Man prefers to believe what he prefers to be true.
Chapter 10 summarized the biases and traps that shape our judgment and influence our decisions. It took the traditional behavioral science point of view, which is primarily descriptive—the study of what people naturally do. That field of research has grown immensely over the past 50 years and has contributed greatly to the field of decision making. Much has been learned about the decision traps that people naturally fall into.
While behavioral psychologists have documented how individuals behave, others have been studying the behavior of organizations. Beginning with the work of Herb Simon, Jim March, and Richard Cyert, researchers have developed a theory of the firm, and other models for how decisions are made within organizations. Again, the focus of this work has been largely descriptive, characterizing what happens naturally. In combination, these behavioral sciences have created a large body of knowledge about how humans behave, either individually or in groups, when left to their own devices.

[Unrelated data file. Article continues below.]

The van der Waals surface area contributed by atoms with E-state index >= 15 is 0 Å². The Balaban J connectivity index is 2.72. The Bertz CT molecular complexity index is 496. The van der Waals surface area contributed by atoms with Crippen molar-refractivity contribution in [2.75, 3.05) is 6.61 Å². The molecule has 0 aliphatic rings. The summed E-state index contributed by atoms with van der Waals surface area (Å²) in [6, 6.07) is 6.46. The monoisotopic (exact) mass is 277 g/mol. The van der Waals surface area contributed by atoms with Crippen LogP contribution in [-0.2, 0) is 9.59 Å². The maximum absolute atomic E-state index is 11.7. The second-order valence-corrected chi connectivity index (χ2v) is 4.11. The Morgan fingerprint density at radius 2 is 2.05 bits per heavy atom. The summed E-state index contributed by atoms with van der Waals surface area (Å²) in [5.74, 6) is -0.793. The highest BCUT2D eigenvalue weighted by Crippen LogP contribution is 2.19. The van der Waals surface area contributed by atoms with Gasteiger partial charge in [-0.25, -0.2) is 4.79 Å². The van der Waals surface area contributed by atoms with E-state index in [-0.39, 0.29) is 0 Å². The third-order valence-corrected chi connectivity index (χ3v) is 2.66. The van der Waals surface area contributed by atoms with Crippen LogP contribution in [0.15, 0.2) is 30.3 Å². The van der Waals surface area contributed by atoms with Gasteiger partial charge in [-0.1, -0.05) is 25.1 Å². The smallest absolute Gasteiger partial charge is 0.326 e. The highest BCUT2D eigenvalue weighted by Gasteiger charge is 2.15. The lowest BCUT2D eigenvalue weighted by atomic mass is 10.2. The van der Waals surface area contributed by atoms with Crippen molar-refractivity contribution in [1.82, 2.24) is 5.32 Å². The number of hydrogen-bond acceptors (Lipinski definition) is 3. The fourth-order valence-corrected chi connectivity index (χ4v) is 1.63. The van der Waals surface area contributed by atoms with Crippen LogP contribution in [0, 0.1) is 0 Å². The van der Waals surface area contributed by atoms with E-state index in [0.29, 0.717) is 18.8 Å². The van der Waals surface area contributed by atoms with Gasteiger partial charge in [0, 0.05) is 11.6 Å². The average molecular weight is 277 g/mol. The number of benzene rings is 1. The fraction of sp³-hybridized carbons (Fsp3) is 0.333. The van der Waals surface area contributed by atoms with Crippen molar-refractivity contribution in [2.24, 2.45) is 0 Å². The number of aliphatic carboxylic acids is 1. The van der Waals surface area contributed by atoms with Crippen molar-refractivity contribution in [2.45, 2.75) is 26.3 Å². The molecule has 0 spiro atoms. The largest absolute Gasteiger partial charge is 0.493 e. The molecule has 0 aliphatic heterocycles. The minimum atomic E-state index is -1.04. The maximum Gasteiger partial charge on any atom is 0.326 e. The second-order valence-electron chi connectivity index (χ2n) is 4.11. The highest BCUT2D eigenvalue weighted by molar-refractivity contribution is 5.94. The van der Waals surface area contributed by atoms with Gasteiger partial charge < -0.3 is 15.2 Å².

When behavioral scientists give prescriptive advice—that is, when they tell us how we should act, rather than how we naturally act—they mainly describe how to recognize and avoid decision traps that result from human biases. That is valuable, but it isn't enough to get to decision quality (DQ). No one reaches his or her destination by merely knowing where the potholes are in the road. ...